Evolution of Reiki

Reiki, which is performed through a technique similar to the laying on of hands, effectively treats physical, emotional, spiritual or mental disease. Reiki was supposedly developed during the early 20th century by Mikao Usui in Japan.

The Term:

The name Reiki comes from the Japanese words ‘Rei’ (meaning ‘soul’, ‘spirit’ or ‘ghost’), and Ki (meaning ‘life force energy’). Common translations of the term Reiki are “aura” and also “soul energy”. English speakers have adopted the Japanese noun Reiki for use as a verb or adjective. Japanese speakers commonly understand the term as describing a generic “supernatural power” and not referring specifically to the Usui Method of Reiki Healing (in Japanese – usui reiki shiki ryoho). Ki is also the Japanese term for Qi or Chi in Chinese; both refer to Universal Energy.

The Technique:

Ever since its emergence as a practice, its technique has remained unchanged. Practitioners use a technique similar to the laying on of hands in which they claim that they act as channels for Reiki energy – which they say flows through their palms to specific parts of the body in order to facilitate healing. Most of the explanations of the technical aspects of Reiki rely upon the existence of “subtle energies” and “auras.”

The Practice:

Some schools believe that Reiki energy enters the practitioner through the 7th (crown or Shasrara) chakra, goes through the 4th chakra and then flows through his or her hands (secondary chakras) into the body of the recipient. It is also taught that Reiki energy enters through the 1st (root or Muladhara) chakra at the base of the spine, fills the aura, becomes centered in the 4th (heart or Anahata) chakra, and flows out through the practitioner’s hands. Most schools teach that the Reiki energy is an “intelligent” energy, which “knows what to do,” or “where it is needed the most.”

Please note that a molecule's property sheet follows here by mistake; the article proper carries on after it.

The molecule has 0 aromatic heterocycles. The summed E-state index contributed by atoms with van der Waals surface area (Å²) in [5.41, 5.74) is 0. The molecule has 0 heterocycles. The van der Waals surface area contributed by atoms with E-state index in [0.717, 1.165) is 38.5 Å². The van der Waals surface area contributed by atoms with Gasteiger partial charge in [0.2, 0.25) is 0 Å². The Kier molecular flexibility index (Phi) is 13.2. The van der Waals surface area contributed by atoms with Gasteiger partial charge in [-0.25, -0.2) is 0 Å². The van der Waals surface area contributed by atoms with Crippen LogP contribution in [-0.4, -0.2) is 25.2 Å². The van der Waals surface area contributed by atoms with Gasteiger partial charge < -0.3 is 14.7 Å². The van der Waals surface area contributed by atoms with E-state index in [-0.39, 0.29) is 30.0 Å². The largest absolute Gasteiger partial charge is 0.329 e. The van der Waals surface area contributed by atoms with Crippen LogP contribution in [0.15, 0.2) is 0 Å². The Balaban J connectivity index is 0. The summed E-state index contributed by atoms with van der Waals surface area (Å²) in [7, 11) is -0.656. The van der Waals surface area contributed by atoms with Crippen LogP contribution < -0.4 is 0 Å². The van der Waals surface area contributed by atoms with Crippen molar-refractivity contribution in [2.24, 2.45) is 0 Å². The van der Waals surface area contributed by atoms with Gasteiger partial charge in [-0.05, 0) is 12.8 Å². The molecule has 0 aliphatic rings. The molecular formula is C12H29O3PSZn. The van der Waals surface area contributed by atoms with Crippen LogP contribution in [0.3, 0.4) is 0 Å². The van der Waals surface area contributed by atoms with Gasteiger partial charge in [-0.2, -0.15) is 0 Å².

Thus, Reiki adherents say, if the recipient needs it and is ready to heal, the Reiki energy will go where it needs to for healing. They also maintain that if, on the other hand, the intended recipient does not accept the energy on some level, and the energy will not be absorbed. Some schools teach that Reiki “spirit guides” keep watch over Reiki energy and assist the practitioner. It is said by them that any intention to do harm will block the flow of Reiki energy.

In a Reiki session, the practitioner asks the recipient to lie down and relax. The practitioner then purports to act as a channel for Reiki energy, theoretically allowing “Reiki energy” to be channeled through the practitioner to wherever the patient is believed by them to require it. Usually the practitioner moves their hands close to or on various parts of the recipient’s body. Some patients report feeling various subjective sensations: heat, tingling, cold, pressure, etc. Practitioners of Reiki attribute these sensations to Reiki energy filling energetic deficiencies in the body and aura of the recipient, repairing and opening their energy channels (meridians or nadis), pulling out “negativity,” and dissolving the blockages of “stale” energy.

Some claim that practitioners can also channel Reiki energy through other parts of their bodies (for example, their eyes or their breathing) if they wish. According to practitioners, intention is the primary method for directing the flow of the energy. Reiki healers say that their energy can be used for healing either in physical proximity or from a distance. Furthermore, many Reiki healers claim that the ability to share Reiki comes only after a “Reiki Master” performs an initiation or “attunement.” It usually costs $150 to be “attuned” to reiki level I or level II. To become an official, recognized reiki master, one pays about $500 for the “attunement” process and also learns to teach and give attunements to others.

Emergent Popularity of Reiki:

Though Reiki has no scientific basis, a study published in Alternative Therapies in 2002, which revealed that there were over one million U.S. adults who have had one or more Reiki “treatments” itself signifies its popularity. While Reiki is comparatively rare in Japan today, it flourishes in the West and has gained a small following worldwide. Many scientists, health care workers and others dispute the effectiveness of Reiki, because studies have shown that it does not facilitate healing beyond that expected from the placebo effect. Reiki has been gaining some popularity worldwide within hospitals. The UK NHS (National Health Service) as part of its CAM (Complementary Alternative Medicine) program uses Reiki and other CAM therapies as part of day care patient programs.